Jason Ho (RC ‘20, MFRM ‘21) can pinpoint key opportunities during his time at Rotman that helped him to jumpstart a career in finance.
In addition to courses, internships and networking, it was the hands-on simulations through the BMO Financial Group Finance Research and Trading Lab (FRT-Lab) that gave him a competitive advantage to land his job at RBC.
“The real world is very different from a classroom setting—what we learn in the Lab is very representative of what you actually see in the industry,” says Ho, who began his role as a data scientist at RBC Capital Markets in July, after graduating as valedictorian from the Master of Financial Risk Management program.
He became well-versed using the lab’s Rotman Interactive Trader Market Simulator and Rotman Portfolio Manager through two courses — a financial trading strategy course in his undergraduate Rotman Commerce program, and a financial risk management course during his MFRM.
Both were taught by Craig Geoffrey, academic co-director of the Trading Lab and an assistant professor of Finance in the teaching stream.
“Simulation-based learning in finance ensures students know what they are doing when working with real markets — they become robust decision-makers,” says Geoffrey.
“What they are confronting and learning in the classroom is what they will be faced with on the job.”
A state-of-the-art facility for research and teaching
Founded in 1999 by Tom McCurdy, academic co-director and a professor of Finance, the Lab has evolved over the years from an information portal to a dynamic learning centre.
Its focus is on developing products that integrate research and teaching with practice, such as the Market Simulator.
The lab’s capabilities for simulation-based learning now have a global reach — more than 60 top universities and companies around the world use the simulator, as well as the decision cases and investment management platform to train students and new hires.
“At Rotman, the lab is much more than our simulation-based learning products— it provides resources for research, teaching and learning for the whole School,” says McCurdy, noting that the lab’s wealth of data — from historical market data to information about companies — reaches beyond the finance curriculum.
Since March 2020, students have connected remotely to the lab’s resources, including the portfolio of simulation-based learning decision cases. The technology is still accessible 24/7 for students and faculty — just like when the lab’s 70 workstations and industry-standard tools were open for drop-in sessions before the pandemic.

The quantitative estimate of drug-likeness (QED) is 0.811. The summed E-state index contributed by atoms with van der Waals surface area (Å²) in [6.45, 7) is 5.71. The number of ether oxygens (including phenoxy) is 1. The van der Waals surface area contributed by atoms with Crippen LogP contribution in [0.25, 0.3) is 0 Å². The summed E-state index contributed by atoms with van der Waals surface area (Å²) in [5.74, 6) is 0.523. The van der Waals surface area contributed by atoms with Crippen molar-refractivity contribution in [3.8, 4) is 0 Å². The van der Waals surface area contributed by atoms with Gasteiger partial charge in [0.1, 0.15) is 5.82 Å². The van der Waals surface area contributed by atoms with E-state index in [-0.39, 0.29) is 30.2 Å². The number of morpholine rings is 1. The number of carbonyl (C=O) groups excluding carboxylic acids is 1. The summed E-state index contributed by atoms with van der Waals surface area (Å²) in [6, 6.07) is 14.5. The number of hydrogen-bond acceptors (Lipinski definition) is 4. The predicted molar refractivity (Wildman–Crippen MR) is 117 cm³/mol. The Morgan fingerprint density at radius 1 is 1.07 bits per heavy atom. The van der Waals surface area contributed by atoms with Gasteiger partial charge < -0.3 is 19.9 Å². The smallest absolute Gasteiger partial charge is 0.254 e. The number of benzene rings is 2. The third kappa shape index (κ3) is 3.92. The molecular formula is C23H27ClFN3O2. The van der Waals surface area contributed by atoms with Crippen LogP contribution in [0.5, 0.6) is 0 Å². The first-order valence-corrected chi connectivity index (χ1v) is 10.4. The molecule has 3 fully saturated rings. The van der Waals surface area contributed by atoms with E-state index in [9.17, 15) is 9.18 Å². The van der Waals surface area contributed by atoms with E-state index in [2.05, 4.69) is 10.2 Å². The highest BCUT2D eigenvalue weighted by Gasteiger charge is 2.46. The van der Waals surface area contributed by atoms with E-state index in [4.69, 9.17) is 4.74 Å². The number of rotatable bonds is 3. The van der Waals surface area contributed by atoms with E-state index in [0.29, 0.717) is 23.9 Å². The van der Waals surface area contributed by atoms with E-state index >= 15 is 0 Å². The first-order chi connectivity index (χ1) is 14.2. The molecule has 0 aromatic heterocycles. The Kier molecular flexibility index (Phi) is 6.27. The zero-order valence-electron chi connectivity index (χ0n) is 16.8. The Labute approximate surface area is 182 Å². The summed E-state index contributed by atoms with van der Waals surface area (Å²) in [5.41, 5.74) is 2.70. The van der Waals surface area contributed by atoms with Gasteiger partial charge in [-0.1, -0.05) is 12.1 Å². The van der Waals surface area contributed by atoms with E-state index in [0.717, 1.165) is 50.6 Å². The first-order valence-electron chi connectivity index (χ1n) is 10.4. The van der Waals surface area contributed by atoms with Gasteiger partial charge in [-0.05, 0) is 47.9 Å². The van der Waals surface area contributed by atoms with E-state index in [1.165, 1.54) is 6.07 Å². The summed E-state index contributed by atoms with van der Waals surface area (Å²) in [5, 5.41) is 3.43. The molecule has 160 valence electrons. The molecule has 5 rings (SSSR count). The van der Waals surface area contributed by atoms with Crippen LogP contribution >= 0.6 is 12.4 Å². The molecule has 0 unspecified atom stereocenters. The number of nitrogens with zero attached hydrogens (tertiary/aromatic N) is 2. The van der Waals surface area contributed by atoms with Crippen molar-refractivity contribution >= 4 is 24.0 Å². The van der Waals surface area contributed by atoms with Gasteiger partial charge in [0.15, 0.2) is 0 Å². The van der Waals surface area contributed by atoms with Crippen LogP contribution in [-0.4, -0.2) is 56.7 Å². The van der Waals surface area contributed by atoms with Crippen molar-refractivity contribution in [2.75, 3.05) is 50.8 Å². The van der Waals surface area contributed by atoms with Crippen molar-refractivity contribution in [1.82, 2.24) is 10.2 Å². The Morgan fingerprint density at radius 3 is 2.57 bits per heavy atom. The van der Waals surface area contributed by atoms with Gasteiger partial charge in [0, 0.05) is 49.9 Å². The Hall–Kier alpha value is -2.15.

“Enabling our resources to be available for both in-person and remote users is paramount to ensure a high level of engagement and support for students, faculty and beyond,” says Bachir Chehab, associate director of the Lab.
An unparalleled student experience
"Getting exposure to how things actually work on the trading floor is incredible, and you still feel the competitive energy even online,” says Ilya Kudzelka (MFin ‘22). The Lab was one of the reasons he chose to pursue his Master of Finance at Rotman.
“Every year, the team keeps improving the technology. I was amazed by the quality of cases we had, whether we were using the interactive trader or portfolio manager.”
In McCurdy’s course for MFin students on forecasting risk and opportunities, students complete 10 decision cases in portfolio management, risk management, investment strategy and trading.
“Everything is so hands-on, and that’s what gives us an edge compared to other candidates,” says Kathrine Dominguez (MFin ‘22),who previously worked in accounting and operations after completing her CPA and CFA.
By the time she finished McCurdy's course, Dominguez says she felt empowered to pursue a new career in finance after graduation — perhaps in sales and trading or investment banking.
“If you're trying to enter the field, it might be a hurdle if you don’t have prior experience in trading, but this specific course effectively gives you that experience. You leave with a portfolio of trading algorithms that you have developed and tested, and you can speak to your strategy and results,” says Dominguez.
The spirit of competition
For Preyas Patel (MBA ‘20), his participation at two Rotman International Trading Competitions gave him even more exposure to the competitive world of finance.
With prior investment and risk management experience in Mumbai before he started his Full-Time MBA, Patel says he wanted to understand the theory behind his work and apply more innovative approaches in his work in Toronto.
“The competitions and the financial trading course helped me immensely,” he says, looking back on his time in McCurdy’s risk modeling and financial trading strategies course for MBA students.
In January 2021, Patel joined BMO Financial Group’s corporate treasury team as a senior analyst in corporate funding.
“Now that almost a year has passed since I started at BMO, I really see how important those simulations were. We learned portfolio and risk management not just theoretically, but applied to real-world scenarios,” he adds.
Next year, Rotman will expand the competition to the Middle East. In partnership with HSBC Middle East, the four-month learning experience will focus on environmental and sustainable practices when making financial decisions.
Participants will use environmental, social and governance ratings as a guiding principle when developing and testing their strategies using the market simulator and portfolio manager.
“Our goal is to create a legacy in the future of sustainable finance by developing advanced skills in sustainability in the next generation of leaders,” says Chehab.
Written by Jessie Park | More Student Stories »